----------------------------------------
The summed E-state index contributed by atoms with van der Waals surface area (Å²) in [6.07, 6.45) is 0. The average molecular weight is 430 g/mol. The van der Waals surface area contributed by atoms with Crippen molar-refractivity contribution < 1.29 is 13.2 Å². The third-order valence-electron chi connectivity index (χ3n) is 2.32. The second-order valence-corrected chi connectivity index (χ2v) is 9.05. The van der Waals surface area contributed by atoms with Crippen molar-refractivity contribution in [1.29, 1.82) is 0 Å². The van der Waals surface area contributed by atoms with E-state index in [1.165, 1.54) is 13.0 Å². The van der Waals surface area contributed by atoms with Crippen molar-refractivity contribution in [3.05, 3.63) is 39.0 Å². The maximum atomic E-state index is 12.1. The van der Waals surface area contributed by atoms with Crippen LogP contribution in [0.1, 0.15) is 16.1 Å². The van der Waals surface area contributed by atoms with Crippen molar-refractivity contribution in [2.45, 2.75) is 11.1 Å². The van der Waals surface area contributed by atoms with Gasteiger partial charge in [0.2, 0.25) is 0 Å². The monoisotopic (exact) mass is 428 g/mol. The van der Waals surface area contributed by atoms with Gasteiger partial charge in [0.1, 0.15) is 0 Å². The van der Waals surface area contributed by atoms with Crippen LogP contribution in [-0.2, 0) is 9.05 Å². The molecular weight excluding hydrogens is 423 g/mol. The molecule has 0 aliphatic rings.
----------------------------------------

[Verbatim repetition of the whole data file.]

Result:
The summed E-state index contributed by atoms with van der Waals surface area (Å²) in [6.07, 6.45) is 0. The average molecular weight is 430 g/mol. The van der Waals surface area contributed by atoms with Crippen molar-refractivity contribution < 1.29 is 13.2 Å². The third-order valence-electron chi connectivity index (χ3n) is 2.32. The second-order valence-corrected chi connectivity index (χ2v) is 9.05. The van der Waals surface area contributed by atoms with Crippen molar-refractivity contribution in [1.29, 1.82) is 0 Å². The van der Waals surface area contributed by atoms with E-state index in [1.165, 1.54) is 13.0 Å². The van der Waals surface area contributed by atoms with Crippen molar-refractivity contribution in [3.05, 3.63) is 39.0 Å². The maximum atomic E-state index is 12.1. The van der Waals surface area contributed by atoms with Crippen LogP contribution in [0.1, 0.15) is 16.1 Å². The van der Waals surface area contributed by atoms with Crippen molar-refractivity contribution in [2.45, 2.75) is 11.1 Å². The van der Waals surface area contributed by atoms with Gasteiger partial charge in [0.2, 0.25) is 0 Å². The monoisotopic (exact) mass is 428 g/mol. The van der Waals surface area contributed by atoms with Gasteiger partial charge in [0.1, 0.15) is 0 Å². The van der Waals surface area contributed by atoms with Crippen LogP contribution in [-0.2, 0) is 9.05 Å². The molecular weight excluding hydrogens is 423 g/mol. The molecule has 0 aliphatic rings.